Precalculus by Richard Wright

Come to me, all you who are weary and burdened, and I will give you rest. Matthew 11:28 NIV

Summary: In this section, you will:

- Evaluate exponential functions with base
*b*. - Graph exponential functions with base
*b*. - Evaluate and graph exponential functions with base
*e*.

SDA NAD Content Standards (2018): PC.4.1, PC.5.3

Credit card companies charge interest every day. Banks pay interest every month. How much money would be owed after several years? Or how much money is in a bank account after 10 years? These questions can be answered using exponential functions.

Repeated addition is multiplication. For example, 4 + 4 + 4 + 4 + 4 = 5(4). Repeated multiplication is exponents. For example, 4 ⋅ 4 ⋅ 4 ⋅ 4 ⋅ 4 = 4^{5}. An exponential function is a function that has the variable in the exponent.

An exponential function is in the form of

*f*(*x*) = *ab*^{x}

where *b* > 0, *b* ≠ 1, and *x* is a real number.

Use a calculator to evaluate the following functions.

*f*(*x*) = 2^{x};*x*= 3*g*(*x*) = 5(3)^{x + 1};*x*= 3*h*(*x*) = 6^{−x};*x*= −2

*f*(3) = 2^{3}In a calculator type 2 ^ 3 ENTER. The display reads 8.*g*(3) = 5(3)^{3 + 1}In a calculator type 5 ( 3 ) ^ ( 3 + 1 ) ENTER. The display reads 405.*h*(−2) = 6^{−(−2)}In a calculator type 6 ^ (-) ( (-) 2 ) ENTER. The display reads 36.

Evaluate *f*(*x*) = 2$\left(\frac{1}{2}\right)$^{x − 1} when *x* = 5

1⁄8 = 0.125

The graphs of exponential functions have a characteristic ever-changing curve as in **figure 2**.

Notice the domain is all real numbers because any real number can be an exponent. The range is *y* > 0 if *a* > 0; and *y* < 0 if *a* < 0. The *y*-intercept is (0, *a*), and horizontal asymptote is *y* = 0.

For *f*(*x*) = *ab*^{x}, then

- Domain is all real numbers.
- Range is
*y*> 0 if*a*> 0. - Range is
*y*< 0 if*a*< 0. *y*-intercept is (0,*a*).- Horizontal asymptote is
*y*= 0. - If
*b*> 1, then the function is exponential growth. - If
*b*< 1, then the function is exponential decay.

- Create a table of values by choosing inputs and calculating outputs.
- Plot the points.
- Draw a curve through the points.
- Verify that the domain, range,
*y*-intercepts, and horizontal asymptote of the graph match the function.

Graph

*f*(*x*) = 3^{x}*g*(*x*) = 5^{x}

Are these exponential growth or decay?

Since *b* > 0 in both cases, this is exponential growth. Notice the graph increases.

Graph

- $f\left(x\right)={\left(\frac{1}{3}\right)}^{x}$
- $g\left(x\right)={\left(\frac{1}{5}\right)}^{x}$

Are these exponential growth or decay?

Since *b* < 0 in both cases, this is exponential decay. Notice the graph decreases.

Graph $h\left(x\right)=\left(\frac{1}{2}\right){3}^{x}$

Notice the graphs of exponential growth functions like those in Example 2 always increase. The graphs of exponential decay functions like those in Example 3 always decrease. Because the graphs never switch from increasing to decreasing or vise versa, each input corresponds to a unique output. This type of function is called one-to-one. Each *x* gives a unique *y*-value that is not paired with another *x*.

Exponential functions follow the rules of transformations as given in Lesson 1-07.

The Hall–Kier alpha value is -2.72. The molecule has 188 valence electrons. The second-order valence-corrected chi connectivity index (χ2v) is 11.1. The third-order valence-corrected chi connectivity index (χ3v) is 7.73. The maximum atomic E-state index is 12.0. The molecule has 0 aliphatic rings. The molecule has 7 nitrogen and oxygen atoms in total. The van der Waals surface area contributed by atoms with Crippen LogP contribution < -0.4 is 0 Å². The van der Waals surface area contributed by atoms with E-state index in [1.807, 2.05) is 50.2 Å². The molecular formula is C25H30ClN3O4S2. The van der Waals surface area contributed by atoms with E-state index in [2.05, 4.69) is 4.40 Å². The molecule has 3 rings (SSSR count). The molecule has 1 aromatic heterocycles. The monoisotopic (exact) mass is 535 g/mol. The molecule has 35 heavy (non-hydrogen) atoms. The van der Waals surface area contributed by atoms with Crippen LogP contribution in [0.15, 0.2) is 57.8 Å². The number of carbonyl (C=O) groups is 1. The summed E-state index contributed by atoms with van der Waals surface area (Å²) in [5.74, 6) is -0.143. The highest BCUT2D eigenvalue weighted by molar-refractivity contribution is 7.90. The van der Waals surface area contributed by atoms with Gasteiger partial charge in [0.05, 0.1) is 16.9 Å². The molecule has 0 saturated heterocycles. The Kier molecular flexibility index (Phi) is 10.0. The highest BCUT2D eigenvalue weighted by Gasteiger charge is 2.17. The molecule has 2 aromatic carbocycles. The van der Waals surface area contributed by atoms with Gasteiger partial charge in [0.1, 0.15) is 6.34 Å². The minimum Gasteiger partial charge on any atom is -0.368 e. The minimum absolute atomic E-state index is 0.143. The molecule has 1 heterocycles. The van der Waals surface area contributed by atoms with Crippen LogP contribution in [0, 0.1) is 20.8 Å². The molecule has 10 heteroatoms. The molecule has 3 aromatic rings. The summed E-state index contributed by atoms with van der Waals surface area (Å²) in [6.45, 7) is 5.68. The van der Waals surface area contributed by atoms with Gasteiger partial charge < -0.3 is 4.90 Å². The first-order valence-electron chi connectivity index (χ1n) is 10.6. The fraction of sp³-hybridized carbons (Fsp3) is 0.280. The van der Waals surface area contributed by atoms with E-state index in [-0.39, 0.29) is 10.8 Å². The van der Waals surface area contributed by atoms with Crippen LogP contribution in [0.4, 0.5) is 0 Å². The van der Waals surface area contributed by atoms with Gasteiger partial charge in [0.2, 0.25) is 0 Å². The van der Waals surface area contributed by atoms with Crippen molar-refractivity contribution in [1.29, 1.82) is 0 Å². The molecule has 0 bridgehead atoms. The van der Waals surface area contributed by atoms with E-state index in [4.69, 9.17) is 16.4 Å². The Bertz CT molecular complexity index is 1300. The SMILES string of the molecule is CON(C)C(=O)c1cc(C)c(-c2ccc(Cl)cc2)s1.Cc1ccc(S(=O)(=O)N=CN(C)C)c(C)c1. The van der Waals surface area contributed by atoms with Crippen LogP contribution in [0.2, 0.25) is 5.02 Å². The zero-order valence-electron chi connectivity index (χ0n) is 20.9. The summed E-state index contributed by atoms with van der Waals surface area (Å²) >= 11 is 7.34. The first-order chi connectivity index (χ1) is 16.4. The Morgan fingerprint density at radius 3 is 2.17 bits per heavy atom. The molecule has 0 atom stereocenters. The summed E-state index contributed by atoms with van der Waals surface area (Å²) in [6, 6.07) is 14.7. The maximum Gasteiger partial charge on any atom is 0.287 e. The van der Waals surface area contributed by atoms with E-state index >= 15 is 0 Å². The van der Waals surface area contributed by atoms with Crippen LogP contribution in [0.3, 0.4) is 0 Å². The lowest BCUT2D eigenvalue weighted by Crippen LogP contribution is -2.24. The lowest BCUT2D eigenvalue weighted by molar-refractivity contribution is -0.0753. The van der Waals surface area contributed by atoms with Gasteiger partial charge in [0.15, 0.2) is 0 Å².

Describe the transformation and graph the following functions.

*g*(*x*) = 3(2)^{x − 1}- $h\left(x\right)=-{\left(\frac{2}{3}\right)}^{x+2}+1$

- Vertical shift by factor of 3, shift right 1
- Reflected over the
*x*-axis, shifted left 2 and up 1

Describe the transformation and graph the following function: *f*(*x*) = −(2)^{x − 2} − 1.

Reflected over the *x*-axis, shifted right 2 and down 1.

Many uses of exponential functions are simplest using the number *e* ≈ 2.718281828…. This number is called the natural base and is found by letting *n* get very large and approach ∞ in the expression ${\left(1+\frac{1}{n}\right)}^{n}$. The natural base, *e*, can be useful in calculus because the slope of the function *f*(*x*) = *e*^{x} is also *e*^{x}. For example, the slope of the graph of *f*(*x*) = *e*^{x} at *x* = 2 is *e*^{2}.

Use a calculator to evaluate the following functions.

*f*(*x*) =*e*^{x};*x*= 3*g*(*x*) = 5(*e*)^{x + 1};*x*= 3*h*(*x*) =*e*^{−x};*x*= −2

*f*(3) =*e*^{3}In a calculator type e^{x}3 ENTER. The display reads 20.086.*g*(3) = 5(*e*)^{3 + 1}In a calculator type 5 e^{x}( 3 + 1 ) ENTER. The display reads 272.991.*h*(−2) =*e*^{−(−2)}In a calculator type e^{x}(-) ( (-) 2 ) ENTER. The display reads 7.389.

Evaluate *j*(*x*) = 2*e*^{x + 1} when *x* = −3.

0.736

Graph $f\left(x\right)=\frac{1}{2}{e}^{x}-1$.

When a credit card company or bank calculates, or compounds, interest, they quote a yearly interest rate. But the banks then calculate interest monthly or daily. To derive a formula for calculating compound interest, look at the pattern. In the following table *P* is the principle and *r* is the yearly interest rate (APR). Each year's interest is calculated by *Pr*. The amount in the account will be *P* + *Pr* which is the principle plus the interest. This factors to *P*(1 + *r*).

Year | Balance |
---|---|

0 | P_{0} = P |

1 | P_{1} = P_{0}(1 + r) = P(1 + r) |

2 | P_{2} = P_{1}(1 + r) = P(1 + r)(1 + r) = P(1 + r)^{2} |

3 | P_{3} = P_{2}(1 + r) = P(1 + r)^{2}(1 + r) = P(1 + r)^{3} |

t |
P_{t} = P(1 + r)^{t} |

If the interest is compounded *n* times per year, the formula needs to be modified to $A=P{\left(1+\frac{r}{n}\right)}^{nt}$.

Now think about what happens as the number of compoundings per year gets very large. The most often interest can be compounded is continuously where the interest is calculated every instant when *n* = ∞. To derive the formula for continuously compounded interest, let *m* = ^{n}⁄_{r}, so *n* = *mr*.